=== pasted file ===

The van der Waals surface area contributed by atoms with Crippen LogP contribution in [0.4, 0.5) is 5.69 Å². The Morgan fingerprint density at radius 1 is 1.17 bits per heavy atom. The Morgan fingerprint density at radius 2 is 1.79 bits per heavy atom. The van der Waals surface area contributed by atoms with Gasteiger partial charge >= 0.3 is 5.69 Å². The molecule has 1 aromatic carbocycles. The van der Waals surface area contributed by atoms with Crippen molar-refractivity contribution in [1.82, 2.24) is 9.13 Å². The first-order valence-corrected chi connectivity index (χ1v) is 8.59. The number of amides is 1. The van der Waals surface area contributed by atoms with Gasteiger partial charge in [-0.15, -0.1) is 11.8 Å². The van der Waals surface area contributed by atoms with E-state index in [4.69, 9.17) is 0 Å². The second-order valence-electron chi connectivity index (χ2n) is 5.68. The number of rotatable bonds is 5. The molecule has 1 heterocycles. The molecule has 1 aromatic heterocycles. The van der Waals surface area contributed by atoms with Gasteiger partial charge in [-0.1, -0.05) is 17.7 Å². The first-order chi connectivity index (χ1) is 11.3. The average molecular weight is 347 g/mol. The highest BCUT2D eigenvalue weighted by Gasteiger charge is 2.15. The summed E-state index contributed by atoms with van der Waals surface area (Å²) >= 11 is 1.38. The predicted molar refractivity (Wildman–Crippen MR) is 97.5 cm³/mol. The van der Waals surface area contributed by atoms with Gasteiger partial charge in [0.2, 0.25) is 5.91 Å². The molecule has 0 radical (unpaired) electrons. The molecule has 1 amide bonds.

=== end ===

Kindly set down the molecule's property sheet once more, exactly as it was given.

The van der Waals surface area contributed by atoms with Crippen LogP contribution in [0.4, 0.5) is 5.69 Å². The Morgan fingerprint density at radius 1 is 1.17 bits per heavy atom. The Morgan fingerprint density at radius 2 is 1.79 bits per heavy atom. The van der Waals surface area contributed by atoms with Gasteiger partial charge >= 0.3 is 5.69 Å². The molecule has 1 aromatic carbocycles. The van der Waals surface area contributed by atoms with Crippen molar-refractivity contribution in [1.82, 2.24) is 9.13 Å². The first-order valence-corrected chi connectivity index (χ1v) is 8.59. The number of amides is 1. The van der Waals surface area contributed by atoms with Gasteiger partial charge in [-0.15, -0.1) is 11.8 Å². The van der Waals surface area contributed by atoms with E-state index in [4.69, 9.17) is 0 Å². The second-order valence-electron chi connectivity index (χ2n) is 5.68. The number of rotatable bonds is 5. The molecule has 1 heterocycles. The molecule has 1 aromatic heterocycles. The van der Waals surface area contributed by atoms with Gasteiger partial charge in [-0.1, -0.05) is 17.7 Å². The first-order chi connectivity index (χ1) is 11.3. The average molecular weight is 347 g/mol. The highest BCUT2D eigenvalue weighted by Gasteiger charge is 2.15. The summed E-state index contributed by atoms with van der Waals surface area (Å²) >= 11 is 1.38. The predicted molar refractivity (Wildman–Crippen MR) is 97.5 cm³/mol. The van der Waals surface area contributed by atoms with Gasteiger partial charge in [0.2, 0.25) is 5.91 Å². The molecule has 0 radical (unpaired) electrons. The molecule has 1 amide bonds.